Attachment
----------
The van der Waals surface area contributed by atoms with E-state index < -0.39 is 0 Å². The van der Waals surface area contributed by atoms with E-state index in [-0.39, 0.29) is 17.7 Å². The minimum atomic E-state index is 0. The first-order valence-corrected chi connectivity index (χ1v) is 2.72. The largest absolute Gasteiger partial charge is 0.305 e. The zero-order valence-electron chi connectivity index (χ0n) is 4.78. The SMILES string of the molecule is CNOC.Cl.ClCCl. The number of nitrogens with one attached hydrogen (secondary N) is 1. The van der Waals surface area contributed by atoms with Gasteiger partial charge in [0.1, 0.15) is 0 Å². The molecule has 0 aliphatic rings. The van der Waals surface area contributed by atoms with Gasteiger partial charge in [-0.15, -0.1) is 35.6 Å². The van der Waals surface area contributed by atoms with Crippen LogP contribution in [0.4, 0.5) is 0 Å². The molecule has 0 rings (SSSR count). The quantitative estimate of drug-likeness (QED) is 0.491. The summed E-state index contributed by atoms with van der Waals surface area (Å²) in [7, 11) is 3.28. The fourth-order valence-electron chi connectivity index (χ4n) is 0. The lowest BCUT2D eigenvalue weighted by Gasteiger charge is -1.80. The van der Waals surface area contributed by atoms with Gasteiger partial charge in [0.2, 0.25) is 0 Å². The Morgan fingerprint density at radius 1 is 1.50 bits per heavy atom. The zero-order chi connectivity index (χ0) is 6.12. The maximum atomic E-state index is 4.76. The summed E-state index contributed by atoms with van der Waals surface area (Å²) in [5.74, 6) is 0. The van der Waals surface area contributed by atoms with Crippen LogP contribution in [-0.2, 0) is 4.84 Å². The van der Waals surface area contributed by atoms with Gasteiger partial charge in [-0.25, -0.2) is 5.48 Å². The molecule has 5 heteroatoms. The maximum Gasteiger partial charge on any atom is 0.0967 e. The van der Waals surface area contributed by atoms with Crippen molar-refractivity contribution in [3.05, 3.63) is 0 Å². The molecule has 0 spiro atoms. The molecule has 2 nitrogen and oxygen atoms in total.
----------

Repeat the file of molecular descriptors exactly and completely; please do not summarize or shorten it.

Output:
The van der Waals surface area contributed by atoms with E-state index < -0.39 is 0 Å². The van der Waals surface area contributed by atoms with E-state index in [-0.39, 0.29) is 17.7 Å². The minimum atomic E-state index is 0. The first-order valence-corrected chi connectivity index (χ1v) is 2.72. The largest absolute Gasteiger partial charge is 0.305 e. The zero-order valence-electron chi connectivity index (χ0n) is 4.78. The SMILES string of the molecule is CNOC.Cl.ClCCl. The number of nitrogens with one attached hydrogen (secondary N) is 1. The van der Waals surface area contributed by atoms with Gasteiger partial charge in [0.1, 0.15) is 0 Å². The molecule has 0 aliphatic rings. The van der Waals surface area contributed by atoms with Gasteiger partial charge in [-0.15, -0.1) is 35.6 Å². The van der Waals surface area contributed by atoms with Crippen LogP contribution in [0.4, 0.5) is 0 Å². The molecule has 0 rings (SSSR count). The quantitative estimate of drug-likeness (QED) is 0.491. The summed E-state index contributed by atoms with van der Waals surface area (Å²) in [7, 11) is 3.28. The fourth-order valence-electron chi connectivity index (χ4n) is 0. The lowest BCUT2D eigenvalue weighted by Gasteiger charge is -1.80. The van der Waals surface area contributed by atoms with Gasteiger partial charge in [0.2, 0.25) is 0 Å². The Morgan fingerprint density at radius 1 is 1.50 bits per heavy atom. The zero-order chi connectivity index (χ0) is 6.12. The maximum atomic E-state index is 4.76. The summed E-state index contributed by atoms with van der Waals surface area (Å²) in [5.74, 6) is 0. The van der Waals surface area contributed by atoms with Crippen LogP contribution in [-0.2, 0) is 4.84 Å². The van der Waals surface area contributed by atoms with Gasteiger partial charge in [-0.25, -0.2) is 5.48 Å². The molecule has 5 heteroatoms. The maximum Gasteiger partial charge on any atom is 0.0967 e. The van der Waals surface area contributed by atoms with Crippen molar-refractivity contribution in [3.05, 3.63) is 0 Å². The molecule has 0 spiro atoms. The molecule has 2 nitrogen and oxygen atoms in total.